Kids

Why can’t we let kids be kids?

BGrowing up, girls who liked sports and acting tough and hated feminine activities, including dolling up and dressing up, were allowed to go through their tomboy phase without being pressured to fit in. They were girls who might not get along well with other girls, but they were girls, that much was certain.

Today, those girls are lucky enough to make it to puberty without having their breasts cut off.

Gender ideologists have convinced an alarming number of young children and teens that if they feel out of place with their gender or uncomfortable in their bodies, it’s because they were born with the wrong gender. According to transgender activists, changing the gender, both socially and physically, is the only solution.

Unfortunately, the medical profession has unconditionally adopted this story, even though it violates every norm and ethical standard in the books. Doctors prescribe puberty blockers and other hormonal treatments to children as young as 8 years old when they think they are confused about their gender, knowing full well that the long-term effects of these drugs are unknown and very likely irreversible.

A comprehensive report of the New York Times, found, for example, that puberty blockers can permanently damage the development of children’s bones and brains.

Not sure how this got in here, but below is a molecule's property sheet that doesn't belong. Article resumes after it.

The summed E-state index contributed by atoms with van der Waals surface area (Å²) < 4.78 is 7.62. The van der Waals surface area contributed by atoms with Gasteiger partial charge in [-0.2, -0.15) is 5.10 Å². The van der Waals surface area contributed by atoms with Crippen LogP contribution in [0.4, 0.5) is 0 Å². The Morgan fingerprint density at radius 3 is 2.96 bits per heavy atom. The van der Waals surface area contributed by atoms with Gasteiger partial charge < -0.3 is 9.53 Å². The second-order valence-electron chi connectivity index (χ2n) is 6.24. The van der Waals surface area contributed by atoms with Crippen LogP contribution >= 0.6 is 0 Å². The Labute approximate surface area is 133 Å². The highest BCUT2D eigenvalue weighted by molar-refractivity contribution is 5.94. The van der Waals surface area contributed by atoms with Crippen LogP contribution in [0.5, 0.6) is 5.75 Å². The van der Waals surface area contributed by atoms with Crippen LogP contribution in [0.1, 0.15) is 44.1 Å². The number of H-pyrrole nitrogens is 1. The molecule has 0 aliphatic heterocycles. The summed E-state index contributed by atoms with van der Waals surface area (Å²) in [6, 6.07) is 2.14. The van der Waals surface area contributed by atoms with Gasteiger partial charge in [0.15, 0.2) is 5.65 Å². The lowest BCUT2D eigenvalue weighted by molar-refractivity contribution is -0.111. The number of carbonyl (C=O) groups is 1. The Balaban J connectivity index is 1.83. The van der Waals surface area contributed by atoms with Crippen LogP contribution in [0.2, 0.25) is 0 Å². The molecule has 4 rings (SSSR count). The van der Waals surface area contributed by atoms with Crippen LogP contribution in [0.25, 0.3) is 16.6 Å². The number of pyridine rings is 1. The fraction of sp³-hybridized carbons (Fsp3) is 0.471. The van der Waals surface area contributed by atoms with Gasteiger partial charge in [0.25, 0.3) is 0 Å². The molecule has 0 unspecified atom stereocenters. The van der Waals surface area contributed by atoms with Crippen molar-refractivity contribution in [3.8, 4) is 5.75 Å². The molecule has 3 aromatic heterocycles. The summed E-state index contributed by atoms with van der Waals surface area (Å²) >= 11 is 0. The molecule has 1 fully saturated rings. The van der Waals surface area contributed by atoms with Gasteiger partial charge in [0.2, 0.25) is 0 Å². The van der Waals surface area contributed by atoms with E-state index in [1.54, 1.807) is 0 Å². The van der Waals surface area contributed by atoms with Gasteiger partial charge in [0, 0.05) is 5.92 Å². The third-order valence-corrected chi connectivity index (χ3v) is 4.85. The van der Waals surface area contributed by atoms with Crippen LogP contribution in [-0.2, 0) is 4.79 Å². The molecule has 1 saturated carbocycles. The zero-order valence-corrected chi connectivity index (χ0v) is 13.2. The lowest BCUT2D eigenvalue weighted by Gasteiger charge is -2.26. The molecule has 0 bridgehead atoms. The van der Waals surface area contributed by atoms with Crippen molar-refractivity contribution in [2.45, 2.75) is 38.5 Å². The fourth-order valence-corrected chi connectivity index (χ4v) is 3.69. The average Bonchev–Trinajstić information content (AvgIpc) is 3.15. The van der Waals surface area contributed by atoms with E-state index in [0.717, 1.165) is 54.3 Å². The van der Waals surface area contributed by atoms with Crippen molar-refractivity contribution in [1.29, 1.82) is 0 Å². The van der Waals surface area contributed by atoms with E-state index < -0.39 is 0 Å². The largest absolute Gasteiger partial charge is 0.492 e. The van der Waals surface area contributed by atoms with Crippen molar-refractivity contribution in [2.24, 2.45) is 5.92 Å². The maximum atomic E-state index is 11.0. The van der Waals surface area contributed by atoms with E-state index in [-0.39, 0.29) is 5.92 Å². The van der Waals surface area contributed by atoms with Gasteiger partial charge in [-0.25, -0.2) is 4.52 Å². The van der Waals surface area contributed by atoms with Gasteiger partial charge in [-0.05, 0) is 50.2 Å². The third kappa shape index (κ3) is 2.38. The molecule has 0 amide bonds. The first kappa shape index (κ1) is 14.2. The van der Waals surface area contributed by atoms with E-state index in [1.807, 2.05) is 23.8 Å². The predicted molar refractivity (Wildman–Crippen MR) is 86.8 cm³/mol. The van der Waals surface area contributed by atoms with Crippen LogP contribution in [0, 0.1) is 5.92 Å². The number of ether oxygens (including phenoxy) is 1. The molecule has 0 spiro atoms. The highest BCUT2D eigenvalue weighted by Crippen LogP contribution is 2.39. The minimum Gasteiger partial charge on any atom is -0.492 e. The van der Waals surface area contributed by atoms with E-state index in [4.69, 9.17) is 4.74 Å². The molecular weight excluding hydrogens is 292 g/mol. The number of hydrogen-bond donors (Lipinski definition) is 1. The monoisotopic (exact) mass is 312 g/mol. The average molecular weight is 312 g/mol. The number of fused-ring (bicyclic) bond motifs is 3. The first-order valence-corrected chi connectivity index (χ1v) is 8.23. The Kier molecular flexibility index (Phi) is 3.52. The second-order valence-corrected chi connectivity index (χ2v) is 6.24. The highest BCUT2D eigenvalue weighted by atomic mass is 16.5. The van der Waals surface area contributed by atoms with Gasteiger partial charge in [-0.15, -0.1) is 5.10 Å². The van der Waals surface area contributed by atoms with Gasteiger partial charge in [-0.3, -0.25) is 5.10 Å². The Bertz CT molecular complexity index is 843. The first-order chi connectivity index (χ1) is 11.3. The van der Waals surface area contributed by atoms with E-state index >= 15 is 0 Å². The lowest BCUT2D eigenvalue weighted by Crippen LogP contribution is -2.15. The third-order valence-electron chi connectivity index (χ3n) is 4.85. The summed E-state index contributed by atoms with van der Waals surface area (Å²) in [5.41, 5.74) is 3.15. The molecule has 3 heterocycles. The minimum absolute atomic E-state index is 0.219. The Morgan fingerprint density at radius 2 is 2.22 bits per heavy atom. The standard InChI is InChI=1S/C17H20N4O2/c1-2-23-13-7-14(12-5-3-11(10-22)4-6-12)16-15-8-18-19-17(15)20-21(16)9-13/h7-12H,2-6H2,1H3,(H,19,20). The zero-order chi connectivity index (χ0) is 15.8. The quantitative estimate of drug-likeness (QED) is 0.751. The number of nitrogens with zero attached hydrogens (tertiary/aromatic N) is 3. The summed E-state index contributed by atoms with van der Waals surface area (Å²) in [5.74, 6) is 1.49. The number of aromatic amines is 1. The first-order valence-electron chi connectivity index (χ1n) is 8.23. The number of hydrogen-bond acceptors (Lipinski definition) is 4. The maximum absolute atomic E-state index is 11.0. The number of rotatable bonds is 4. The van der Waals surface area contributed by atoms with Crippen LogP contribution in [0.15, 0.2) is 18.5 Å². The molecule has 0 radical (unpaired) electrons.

“There will be a price. And the price will probably be a lack of skeletal mass,” said Dr. Sundeep Khosla, the leader of a Mayo Clinic bone research lab.

Giving gender-confused children these treatments often enshrines their new “gender identity” in their minds as well, making it much more difficult for them to quit and grow into their own bodies as they mature – which the vast majority of gender-confused kids will if given enough time, according to multiple studies. A detransitioner with whom the New York Times spoke, for example, remembers consulting her doctors about a breast removal when she was 17 and realizing she was making a huge mistake.

“I believe it was a problem with my identity, accepting who I was, and not just the physical feminine part of it,” said Jacy Chavira.

In the years to come, there will be thousands of young adults, just like Chavira, who will regret the decisions they made when they were young and confused. But for many, the consequences of those decisions will be permanent because of the medical intervention forced upon them by adults who knew better.

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